You see, the first two pages depict what Mary Jane said to Mephisto at the end of One More Day.  Kind of.  First of all, Quesada is credited with “drawing” these pages, which consist of a single black page and another black page with a reprinted panel from The Amazing Spider-Man #545.  (I really want to know what Joe got paid to “draw” these.)  Secondly, the first page consists only of captions of old dialogue.  Right off the bat, a wasted page.  Finally, we get to what Mary Jane said: “I know Peter.  He will never make this deal with you, never, EVER – unless – I ask him to.  But if I do, this is the end of it – you will leave him alone for the rest of his days.”  So much for the idea that they made the decision together, right?  The entire purpose of this brief introduction seems to be to try to make Mary Jane look like a manipulative bitch and/or an asshole.  Nice.

Anyway, back to the “plot.”  Honestly, it’s tough to call it that, because it’s mostly piggybacking on the plot of the annual.  Of the 42 pages of the book, 14 are reprints, and 8 are taken up by Quesada’s frame story.  That leaves 20 pages for the meat, and most of it is wasted with padding and exposition needed to tie it into the annual.  As I was saying, though …  This greasy thug, Eddie Muerte (he has been turned into a Hispanic man even though he appears to be a blonde white guy in the reprints), is freed by that damn Devil Bird from One More Day.  Once freed, he gets some information about a police officer and attacks him at his apartment, leading to a chase on the roof of the building.  Eddie threatens the cop and talks about his wife (after all, this book isn’t rapey enough, right?), but Spider-Man swoops in to save the day.  And then …

The Ugly

… a series of circumstances lead to them tumbling off of the roof and into an alley, with Eddie landing directly on top of Spidey.  This causes Peter to miss his wedding day.

You read that correctly.  PETER MISSES HIS WEDDING DAY BECAUSE HE’S PINNED UNDERNEATH A FAT GUY.  The same character that lifted a falling subterranean base to save the life of his Aunt, the same guy that stood toe-to-toe with Firelord and the Juggernaut and held his own, and WON, a man with superhuman strength and speed and a will that can change the world – he missed his wedding because he was KO’d and pinned underneath a fat guy.

Now, when I took this gig, I promised myself that I would try to meet a certain level of decorum in my reviews.  While these are opinion pieces by definition, and my personal writing style is what got me the job in the first place, there are certain guidelines that I attempt to follow when writing these reviews.  For one thing, I generally avoid profanity and swearing (outside of my frequent use of “goddamn”) for the sake of keeping these reviews friendly and conversational.  That’s a tough balance for me, because I am an inherently emotional person that speaks my mind.  I know that these reviews in particular, due to the hype and controversy surrounding “One Moment in Time,” will likely be the most-viewed reviews I have written to date.  As such, I made a pact to be especially careful with wording these reviews.  After reading the issue, I came to one conclusion …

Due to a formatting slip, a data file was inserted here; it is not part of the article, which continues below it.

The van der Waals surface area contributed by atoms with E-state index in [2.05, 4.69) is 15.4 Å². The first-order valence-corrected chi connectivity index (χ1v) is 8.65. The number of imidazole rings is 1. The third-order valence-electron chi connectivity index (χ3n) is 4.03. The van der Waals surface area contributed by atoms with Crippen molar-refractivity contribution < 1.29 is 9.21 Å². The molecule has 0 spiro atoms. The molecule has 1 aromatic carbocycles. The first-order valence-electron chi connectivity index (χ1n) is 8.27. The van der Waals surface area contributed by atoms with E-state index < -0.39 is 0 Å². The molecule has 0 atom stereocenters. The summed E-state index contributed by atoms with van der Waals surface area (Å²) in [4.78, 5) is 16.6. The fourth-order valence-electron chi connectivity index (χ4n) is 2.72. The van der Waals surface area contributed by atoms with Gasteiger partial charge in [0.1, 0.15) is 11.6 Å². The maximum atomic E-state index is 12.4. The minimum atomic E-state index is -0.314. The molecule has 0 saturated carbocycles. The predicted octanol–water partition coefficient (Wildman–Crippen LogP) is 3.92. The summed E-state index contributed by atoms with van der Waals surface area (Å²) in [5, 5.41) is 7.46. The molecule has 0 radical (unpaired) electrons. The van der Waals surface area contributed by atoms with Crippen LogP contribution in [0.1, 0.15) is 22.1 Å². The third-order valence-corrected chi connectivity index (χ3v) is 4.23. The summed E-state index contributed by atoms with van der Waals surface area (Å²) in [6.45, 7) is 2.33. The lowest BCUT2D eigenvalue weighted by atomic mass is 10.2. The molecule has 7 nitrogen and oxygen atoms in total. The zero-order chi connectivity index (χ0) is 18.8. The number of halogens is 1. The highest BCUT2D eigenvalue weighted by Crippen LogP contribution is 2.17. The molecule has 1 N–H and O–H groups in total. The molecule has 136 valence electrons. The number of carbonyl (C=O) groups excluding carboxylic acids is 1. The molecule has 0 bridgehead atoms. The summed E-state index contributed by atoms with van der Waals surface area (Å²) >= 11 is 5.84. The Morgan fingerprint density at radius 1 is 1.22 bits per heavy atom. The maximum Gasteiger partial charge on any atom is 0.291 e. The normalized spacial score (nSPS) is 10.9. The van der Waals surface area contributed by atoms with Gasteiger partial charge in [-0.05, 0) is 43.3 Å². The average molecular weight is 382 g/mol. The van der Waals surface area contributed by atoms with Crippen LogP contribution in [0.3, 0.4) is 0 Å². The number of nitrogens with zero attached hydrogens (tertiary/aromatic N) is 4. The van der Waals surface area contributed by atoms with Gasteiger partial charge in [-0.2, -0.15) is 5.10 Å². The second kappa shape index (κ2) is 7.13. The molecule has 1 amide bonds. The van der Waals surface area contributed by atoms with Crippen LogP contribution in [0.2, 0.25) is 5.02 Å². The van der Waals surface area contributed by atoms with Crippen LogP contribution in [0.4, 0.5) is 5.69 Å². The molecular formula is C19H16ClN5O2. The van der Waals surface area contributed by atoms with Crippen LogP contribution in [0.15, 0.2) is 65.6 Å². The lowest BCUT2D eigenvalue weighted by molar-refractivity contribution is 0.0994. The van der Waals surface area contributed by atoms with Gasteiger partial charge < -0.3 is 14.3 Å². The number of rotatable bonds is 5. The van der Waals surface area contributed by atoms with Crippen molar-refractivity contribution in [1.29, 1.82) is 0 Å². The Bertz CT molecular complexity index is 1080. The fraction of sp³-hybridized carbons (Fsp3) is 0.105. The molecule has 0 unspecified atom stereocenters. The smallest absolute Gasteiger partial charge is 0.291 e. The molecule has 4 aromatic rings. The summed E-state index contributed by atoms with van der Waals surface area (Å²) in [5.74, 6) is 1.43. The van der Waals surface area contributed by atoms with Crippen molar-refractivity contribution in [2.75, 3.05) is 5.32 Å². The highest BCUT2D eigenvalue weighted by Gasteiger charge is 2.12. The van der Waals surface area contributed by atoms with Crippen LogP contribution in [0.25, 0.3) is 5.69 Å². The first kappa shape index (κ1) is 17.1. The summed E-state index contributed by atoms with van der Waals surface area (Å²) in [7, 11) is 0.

Fuck that shit.

This comic is steaming cesspool of ass, a catastrophe so colossal in scope and magnitude that it aims to destroy what little is left of its fanbase.  How could Marvel demean itself by producing such a steaming pile of shit?  You would think that after two and a half years, Quesada and Co. would have managed to come up with a decent scenario for such a significant occurrence in Spider-Man history instead of the bubbling turd they blew out of their asses and splattered onto the pages of this issue.  I can almost imagine Quesada looking at his computer screen with his squinty eyes and getting that smug smirk on his face, pleased with the latest of his insults to the very fanbase that supports his organization.

Make no mistake, this is a direct insult to fans of the marriage – no, fuck that, fans of The Amazing Spider-Man itself.  And I mean FANS – not the groveling sycophants that continue to dig their heads into the sand and pretend that nothing is wrong, not the ones that try to curry the favor of their gods on message boards by sucking up to them and singing the praises of shit like this issue.  Honest-to-goodness, lifelong, real Spider-Man fans shouldn’t have to stand for this.  At this moment of time in Spider-Man history, everything is wrong!

I want you to get up right now, sit up, go to your windows, open them and stick your head out and yell: “I’m as mad as hell and I’m not going to take this anymore!”  Things have got to change.  But first, you’ve gotta get mad!  You’ve got to say, “I’m as mad as hell, and I’m not going to take this anymore!”  Then we’ll figure out what to do about the retcons and the price increases and the shitty writing.  But first get up out of your chairs, open the window, stick your head out, and yell, and say it:I’M AS MAD AS HELL, AND I’M NOT GOING TO TAKE THIS ANYMORE!

The Bottom Line

This is an insult I’m not going to stand for.  0 out of 5 webheads.